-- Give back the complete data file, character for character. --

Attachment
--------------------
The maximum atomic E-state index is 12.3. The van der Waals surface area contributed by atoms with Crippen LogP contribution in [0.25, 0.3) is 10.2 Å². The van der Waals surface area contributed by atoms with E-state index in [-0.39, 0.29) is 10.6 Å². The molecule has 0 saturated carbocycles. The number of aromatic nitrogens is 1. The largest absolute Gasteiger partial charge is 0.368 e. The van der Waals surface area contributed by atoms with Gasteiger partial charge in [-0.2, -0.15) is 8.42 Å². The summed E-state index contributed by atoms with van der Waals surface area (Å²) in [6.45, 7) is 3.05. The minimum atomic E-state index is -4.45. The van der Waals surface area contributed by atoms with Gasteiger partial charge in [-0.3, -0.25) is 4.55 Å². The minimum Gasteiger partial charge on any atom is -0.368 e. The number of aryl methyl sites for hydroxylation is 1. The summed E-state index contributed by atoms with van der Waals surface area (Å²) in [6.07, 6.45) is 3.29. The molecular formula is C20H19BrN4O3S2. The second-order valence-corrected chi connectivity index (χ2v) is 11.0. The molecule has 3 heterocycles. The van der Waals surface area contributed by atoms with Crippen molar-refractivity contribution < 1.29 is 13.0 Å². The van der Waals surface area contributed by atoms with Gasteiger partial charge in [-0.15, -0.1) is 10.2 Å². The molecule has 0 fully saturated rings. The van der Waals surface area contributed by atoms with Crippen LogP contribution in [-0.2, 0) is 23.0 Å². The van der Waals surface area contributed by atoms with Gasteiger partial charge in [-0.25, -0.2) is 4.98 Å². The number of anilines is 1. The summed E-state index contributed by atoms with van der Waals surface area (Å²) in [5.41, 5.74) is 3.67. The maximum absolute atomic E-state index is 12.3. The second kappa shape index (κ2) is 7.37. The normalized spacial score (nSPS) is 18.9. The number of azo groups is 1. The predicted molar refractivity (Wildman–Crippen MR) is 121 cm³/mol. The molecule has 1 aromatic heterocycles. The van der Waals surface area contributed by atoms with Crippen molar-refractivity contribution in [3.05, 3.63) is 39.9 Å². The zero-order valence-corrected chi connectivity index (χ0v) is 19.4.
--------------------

The maximum atomic E-state index is 12.3. The van der Waals surface area contributed by atoms with Crippen LogP contribution in [0.25, 0.3) is 10.2 Å². The van der Waals surface area contributed by atoms with E-state index in [-0.39, 0.29) is 10.6 Å². The molecule has 0 saturated carbocycles. The number of aromatic nitrogens is 1. The largest absolute Gasteiger partial charge is 0.368 e. The van der Waals surface area contributed by atoms with Gasteiger partial charge in [-0.2, -0.15) is 8.42 Å². The summed E-state index contributed by atoms with van der Waals surface area (Å²) in [6.45, 7) is 3.05. The minimum atomic E-state index is -4.45. The van der Waals surface area contributed by atoms with Gasteiger partial charge in [-0.3, -0.25) is 4.55 Å². The minimum Gasteiger partial charge on any atom is -0.368 e. The number of aryl methyl sites for hydroxylation is 1. The summed E-state index contributed by atoms with van der Waals surface area (Å²) in [6.07, 6.45) is 3.29. The molecular formula is C20H19BrN4O3S2. The second-order valence-corrected chi connectivity index (χ2v) is 11.0. The molecule has 3 heterocycles. The van der Waals surface area contributed by atoms with Crippen molar-refractivity contribution < 1.29 is 13.0 Å². The van der Waals surface area contributed by atoms with Gasteiger partial charge in [-0.15, -0.1) is 10.2 Å². The molecule has 0 fully saturated rings. The van der Waals surface area contributed by atoms with Crippen LogP contribution in [-0.2, 0) is 23.0 Å². The van der Waals surface area contributed by atoms with Gasteiger partial charge in [-0.25, -0.2) is 4.98 Å². The number of anilines is 1. The summed E-state index contributed by atoms with van der Waals surface area (Å²) in [5.41, 5.74) is 3.67. The maximum absolute atomic E-state index is 12.3. The second kappa shape index (κ2) is 7.37. The normalized spacial score (nSPS) is 18.9. The number of azo groups is 1. The predicted molar refractivity (Wildman–Crippen MR) is 121 cm³/mol. The molecule has 1 aromatic heterocycles. The van der Waals surface area contributed by atoms with Crippen molar-refractivity contribution in [3.05, 3.63) is 39.9 Å². The zero-order valence-corrected chi connectivity index (χ0v) is 19.4.